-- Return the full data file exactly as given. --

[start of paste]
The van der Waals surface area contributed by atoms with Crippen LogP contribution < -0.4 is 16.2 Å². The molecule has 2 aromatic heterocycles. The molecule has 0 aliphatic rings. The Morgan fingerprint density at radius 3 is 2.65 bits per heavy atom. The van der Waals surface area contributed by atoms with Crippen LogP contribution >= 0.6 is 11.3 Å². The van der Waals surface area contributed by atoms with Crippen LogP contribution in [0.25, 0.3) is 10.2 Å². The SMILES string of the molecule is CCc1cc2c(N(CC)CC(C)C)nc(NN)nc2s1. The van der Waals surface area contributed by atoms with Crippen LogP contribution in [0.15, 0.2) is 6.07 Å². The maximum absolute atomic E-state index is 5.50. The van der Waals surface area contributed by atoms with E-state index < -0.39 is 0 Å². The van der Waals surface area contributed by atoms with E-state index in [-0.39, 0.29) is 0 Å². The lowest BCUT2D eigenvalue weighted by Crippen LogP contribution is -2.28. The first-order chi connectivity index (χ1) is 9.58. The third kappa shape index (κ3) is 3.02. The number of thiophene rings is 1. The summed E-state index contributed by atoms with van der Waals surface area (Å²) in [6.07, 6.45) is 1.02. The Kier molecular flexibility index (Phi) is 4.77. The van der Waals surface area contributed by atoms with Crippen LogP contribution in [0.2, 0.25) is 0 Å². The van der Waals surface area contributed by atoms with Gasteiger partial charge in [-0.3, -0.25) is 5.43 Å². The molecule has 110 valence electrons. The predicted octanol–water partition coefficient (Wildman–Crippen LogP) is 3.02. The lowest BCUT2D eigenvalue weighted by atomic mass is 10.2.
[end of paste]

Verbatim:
The van der Waals surface area contributed by atoms with Crippen LogP contribution < -0.4 is 16.2 Å². The molecule has 2 aromatic heterocycles. The molecule has 0 aliphatic rings. The Morgan fingerprint density at radius 3 is 2.65 bits per heavy atom. The van der Waals surface area contributed by atoms with Crippen LogP contribution >= 0.6 is 11.3 Å². The van der Waals surface area contributed by atoms with Crippen LogP contribution in [0.25, 0.3) is 10.2 Å². The SMILES string of the molecule is CCc1cc2c(N(CC)CC(C)C)nc(NN)nc2s1. The van der Waals surface area contributed by atoms with Crippen LogP contribution in [0.15, 0.2) is 6.07 Å². The maximum absolute atomic E-state index is 5.50. The van der Waals surface area contributed by atoms with E-state index < -0.39 is 0 Å². The van der Waals surface area contributed by atoms with E-state index in [-0.39, 0.29) is 0 Å². The lowest BCUT2D eigenvalue weighted by Crippen LogP contribution is -2.28. The first-order chi connectivity index (χ1) is 9.58. The third kappa shape index (κ3) is 3.02. The number of thiophene rings is 1. The summed E-state index contributed by atoms with van der Waals surface area (Å²) in [6.07, 6.45) is 1.02. The Kier molecular flexibility index (Phi) is 4.77. The van der Waals surface area contributed by atoms with Crippen LogP contribution in [0.2, 0.25) is 0 Å². The van der Waals surface area contributed by atoms with Gasteiger partial charge in [-0.3, -0.25) is 5.43 Å². The molecule has 110 valence electrons. The predicted octanol–water partition coefficient (Wildman–Crippen LogP) is 3.02. The lowest BCUT2D eigenvalue weighted by atomic mass is 10.2.